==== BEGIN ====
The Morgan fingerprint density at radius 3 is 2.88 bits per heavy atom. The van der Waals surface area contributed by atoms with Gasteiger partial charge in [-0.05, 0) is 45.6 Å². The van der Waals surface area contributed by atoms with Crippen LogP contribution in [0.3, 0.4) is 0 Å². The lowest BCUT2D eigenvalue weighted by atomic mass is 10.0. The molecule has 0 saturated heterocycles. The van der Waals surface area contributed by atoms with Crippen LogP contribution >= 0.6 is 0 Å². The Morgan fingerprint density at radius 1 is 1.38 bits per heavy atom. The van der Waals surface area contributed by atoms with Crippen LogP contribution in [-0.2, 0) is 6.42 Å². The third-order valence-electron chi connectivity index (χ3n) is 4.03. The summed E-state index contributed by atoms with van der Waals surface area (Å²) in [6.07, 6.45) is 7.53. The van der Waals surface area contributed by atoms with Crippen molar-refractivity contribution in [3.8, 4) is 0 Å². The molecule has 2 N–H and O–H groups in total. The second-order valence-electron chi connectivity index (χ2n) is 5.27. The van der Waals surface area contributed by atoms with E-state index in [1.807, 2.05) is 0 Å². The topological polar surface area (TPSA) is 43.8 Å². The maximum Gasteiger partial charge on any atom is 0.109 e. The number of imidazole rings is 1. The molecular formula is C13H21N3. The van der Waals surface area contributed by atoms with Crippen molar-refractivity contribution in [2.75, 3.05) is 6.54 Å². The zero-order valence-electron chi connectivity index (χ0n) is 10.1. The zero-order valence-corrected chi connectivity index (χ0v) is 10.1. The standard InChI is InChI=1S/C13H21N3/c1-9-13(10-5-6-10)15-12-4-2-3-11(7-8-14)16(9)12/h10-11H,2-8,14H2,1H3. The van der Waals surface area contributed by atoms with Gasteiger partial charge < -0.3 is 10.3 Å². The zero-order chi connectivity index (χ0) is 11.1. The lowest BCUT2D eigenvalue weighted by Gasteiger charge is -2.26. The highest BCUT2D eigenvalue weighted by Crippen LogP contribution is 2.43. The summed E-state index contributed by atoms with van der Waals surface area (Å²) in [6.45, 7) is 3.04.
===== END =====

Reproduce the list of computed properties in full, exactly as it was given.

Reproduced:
The Morgan fingerprint density at radius 3 is 2.88 bits per heavy atom. The van der Waals surface area contributed by atoms with Gasteiger partial charge in [-0.05, 0) is 45.6 Å². The van der Waals surface area contributed by atoms with Crippen LogP contribution in [0.3, 0.4) is 0 Å². The lowest BCUT2D eigenvalue weighted by atomic mass is 10.0. The molecule has 0 saturated heterocycles. The van der Waals surface area contributed by atoms with Crippen LogP contribution >= 0.6 is 0 Å². The Morgan fingerprint density at radius 1 is 1.38 bits per heavy atom. The van der Waals surface area contributed by atoms with Crippen LogP contribution in [-0.2, 0) is 6.42 Å². The third-order valence-electron chi connectivity index (χ3n) is 4.03. The summed E-state index contributed by atoms with van der Waals surface area (Å²) in [6.07, 6.45) is 7.53. The van der Waals surface area contributed by atoms with Crippen molar-refractivity contribution in [3.8, 4) is 0 Å². The molecule has 2 N–H and O–H groups in total. The second-order valence-electron chi connectivity index (χ2n) is 5.27. The van der Waals surface area contributed by atoms with E-state index in [1.807, 2.05) is 0 Å². The topological polar surface area (TPSA) is 43.8 Å². The maximum Gasteiger partial charge on any atom is 0.109 e. The number of imidazole rings is 1. The molecular formula is C13H21N3. The van der Waals surface area contributed by atoms with Crippen molar-refractivity contribution in [2.75, 3.05) is 6.54 Å². The zero-order valence-electron chi connectivity index (χ0n) is 10.1. The zero-order valence-corrected chi connectivity index (χ0v) is 10.1. The standard InChI is InChI=1S/C13H21N3/c1-9-13(10-5-6-10)15-12-4-2-3-11(7-8-14)16(9)12/h10-11H,2-8,14H2,1H3. The van der Waals surface area contributed by atoms with Gasteiger partial charge < -0.3 is 10.3 Å². The zero-order chi connectivity index (χ0) is 11.1. The lowest BCUT2D eigenvalue weighted by Gasteiger charge is -2.26. The highest BCUT2D eigenvalue weighted by Crippen LogP contribution is 2.43. The summed E-state index contributed by atoms with van der Waals surface area (Å²) in [6.45, 7) is 3.04.